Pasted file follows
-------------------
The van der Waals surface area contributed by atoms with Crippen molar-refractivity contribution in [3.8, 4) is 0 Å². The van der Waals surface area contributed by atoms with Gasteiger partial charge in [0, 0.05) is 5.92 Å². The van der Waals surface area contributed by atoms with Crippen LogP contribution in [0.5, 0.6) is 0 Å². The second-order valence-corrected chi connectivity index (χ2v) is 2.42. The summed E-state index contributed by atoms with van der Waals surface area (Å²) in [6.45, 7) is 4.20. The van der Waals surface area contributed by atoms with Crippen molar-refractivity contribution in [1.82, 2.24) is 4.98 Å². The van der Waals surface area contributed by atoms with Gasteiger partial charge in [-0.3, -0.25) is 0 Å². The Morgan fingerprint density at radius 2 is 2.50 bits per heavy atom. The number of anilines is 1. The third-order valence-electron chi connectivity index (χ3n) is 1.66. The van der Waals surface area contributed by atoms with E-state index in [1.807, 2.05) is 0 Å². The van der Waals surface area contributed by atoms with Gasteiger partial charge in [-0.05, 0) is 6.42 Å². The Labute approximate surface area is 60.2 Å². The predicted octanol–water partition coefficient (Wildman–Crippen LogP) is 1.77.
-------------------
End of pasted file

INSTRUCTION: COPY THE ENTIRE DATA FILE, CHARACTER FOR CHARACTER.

The van der Waals surface area contributed by atoms with Crippen molar-refractivity contribution in [3.8, 4) is 0 Å². The van der Waals surface area contributed by atoms with Gasteiger partial charge in [0, 0.05) is 5.92 Å². The van der Waals surface area contributed by atoms with Crippen LogP contribution in [0.5, 0.6) is 0 Å². The second-order valence-corrected chi connectivity index (χ2v) is 2.42. The summed E-state index contributed by atoms with van der Waals surface area (Å²) in [6.45, 7) is 4.20. The van der Waals surface area contributed by atoms with Crippen molar-refractivity contribution in [1.82, 2.24) is 4.98 Å². The van der Waals surface area contributed by atoms with Gasteiger partial charge in [-0.3, -0.25) is 0 Å². The Morgan fingerprint density at radius 2 is 2.50 bits per heavy atom. The number of anilines is 1. The third-order valence-electron chi connectivity index (χ3n) is 1.66. The van der Waals surface area contributed by atoms with E-state index in [1.807, 2.05) is 0 Å². The van der Waals surface area contributed by atoms with Gasteiger partial charge in [-0.05, 0) is 6.42 Å². The Labute approximate surface area is 60.2 Å². The predicted octanol–water partition coefficient (Wildman–Crippen LogP) is 1.77.